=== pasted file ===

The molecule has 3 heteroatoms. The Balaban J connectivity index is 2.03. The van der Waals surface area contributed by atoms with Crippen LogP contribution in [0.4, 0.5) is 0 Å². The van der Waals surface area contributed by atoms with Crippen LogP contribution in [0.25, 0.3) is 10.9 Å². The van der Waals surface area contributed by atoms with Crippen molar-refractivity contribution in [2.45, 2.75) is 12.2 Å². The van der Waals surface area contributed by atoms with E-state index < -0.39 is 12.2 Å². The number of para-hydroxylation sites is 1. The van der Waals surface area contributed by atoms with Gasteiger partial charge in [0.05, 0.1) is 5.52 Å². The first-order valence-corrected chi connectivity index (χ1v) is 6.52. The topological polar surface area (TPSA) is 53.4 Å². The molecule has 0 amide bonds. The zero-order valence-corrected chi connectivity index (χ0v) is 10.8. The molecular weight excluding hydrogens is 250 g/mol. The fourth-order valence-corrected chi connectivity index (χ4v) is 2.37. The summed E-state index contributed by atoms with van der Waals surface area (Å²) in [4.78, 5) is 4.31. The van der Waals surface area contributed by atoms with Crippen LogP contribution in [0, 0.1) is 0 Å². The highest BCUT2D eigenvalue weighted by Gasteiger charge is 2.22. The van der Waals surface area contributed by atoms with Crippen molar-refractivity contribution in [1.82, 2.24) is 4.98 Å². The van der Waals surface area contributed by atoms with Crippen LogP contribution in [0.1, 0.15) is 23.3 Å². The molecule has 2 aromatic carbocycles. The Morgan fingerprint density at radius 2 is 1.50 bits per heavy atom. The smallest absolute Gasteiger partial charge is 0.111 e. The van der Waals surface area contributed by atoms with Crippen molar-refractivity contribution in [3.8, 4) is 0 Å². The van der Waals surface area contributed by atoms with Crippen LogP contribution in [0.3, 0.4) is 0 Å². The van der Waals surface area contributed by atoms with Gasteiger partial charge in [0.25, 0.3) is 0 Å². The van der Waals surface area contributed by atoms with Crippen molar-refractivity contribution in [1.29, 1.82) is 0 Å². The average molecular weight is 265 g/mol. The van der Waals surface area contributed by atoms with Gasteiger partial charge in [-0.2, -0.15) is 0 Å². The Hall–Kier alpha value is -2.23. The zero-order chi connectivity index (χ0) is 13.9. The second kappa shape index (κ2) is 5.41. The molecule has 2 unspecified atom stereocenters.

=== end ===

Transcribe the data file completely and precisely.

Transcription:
The molecule has 3 heteroatoms. The Balaban J connectivity index is 2.03. The van der Waals surface area contributed by atoms with Crippen LogP contribution in [0.4, 0.5) is 0 Å². The van der Waals surface area contributed by atoms with Crippen LogP contribution in [0.25, 0.3) is 10.9 Å². The van der Waals surface area contributed by atoms with Crippen molar-refractivity contribution in [2.45, 2.75) is 12.2 Å². The van der Waals surface area contributed by atoms with E-state index < -0.39 is 12.2 Å². The number of para-hydroxylation sites is 1. The van der Waals surface area contributed by atoms with Gasteiger partial charge in [0.05, 0.1) is 5.52 Å². The first-order valence-corrected chi connectivity index (χ1v) is 6.52. The topological polar surface area (TPSA) is 53.4 Å². The molecule has 0 amide bonds. The zero-order valence-corrected chi connectivity index (χ0v) is 10.8. The molecular weight excluding hydrogens is 250 g/mol. The fourth-order valence-corrected chi connectivity index (χ4v) is 2.37. The summed E-state index contributed by atoms with van der Waals surface area (Å²) in [4.78, 5) is 4.31. The van der Waals surface area contributed by atoms with Crippen LogP contribution in [0, 0.1) is 0 Å². The highest BCUT2D eigenvalue weighted by Gasteiger charge is 2.22. The van der Waals surface area contributed by atoms with Crippen molar-refractivity contribution in [1.82, 2.24) is 4.98 Å². The van der Waals surface area contributed by atoms with Crippen LogP contribution in [0.1, 0.15) is 23.3 Å². The molecule has 2 aromatic carbocycles. The Morgan fingerprint density at radius 2 is 1.50 bits per heavy atom. The smallest absolute Gasteiger partial charge is 0.111 e. The van der Waals surface area contributed by atoms with Crippen molar-refractivity contribution in [3.8, 4) is 0 Å². The van der Waals surface area contributed by atoms with Crippen LogP contribution in [0.3, 0.4) is 0 Å². The van der Waals surface area contributed by atoms with Gasteiger partial charge in [0.25, 0.3) is 0 Å². The van der Waals surface area contributed by atoms with Crippen molar-refractivity contribution in [1.29, 1.82) is 0 Å². The average molecular weight is 265 g/mol. The van der Waals surface area contributed by atoms with Gasteiger partial charge in [-0.2, -0.15) is 0 Å². The Hall–Kier alpha value is -2.23. The zero-order chi connectivity index (χ0) is 13.9. The second kappa shape index (κ2) is 5.41. The molecule has 2 unspecified atom stereocenters.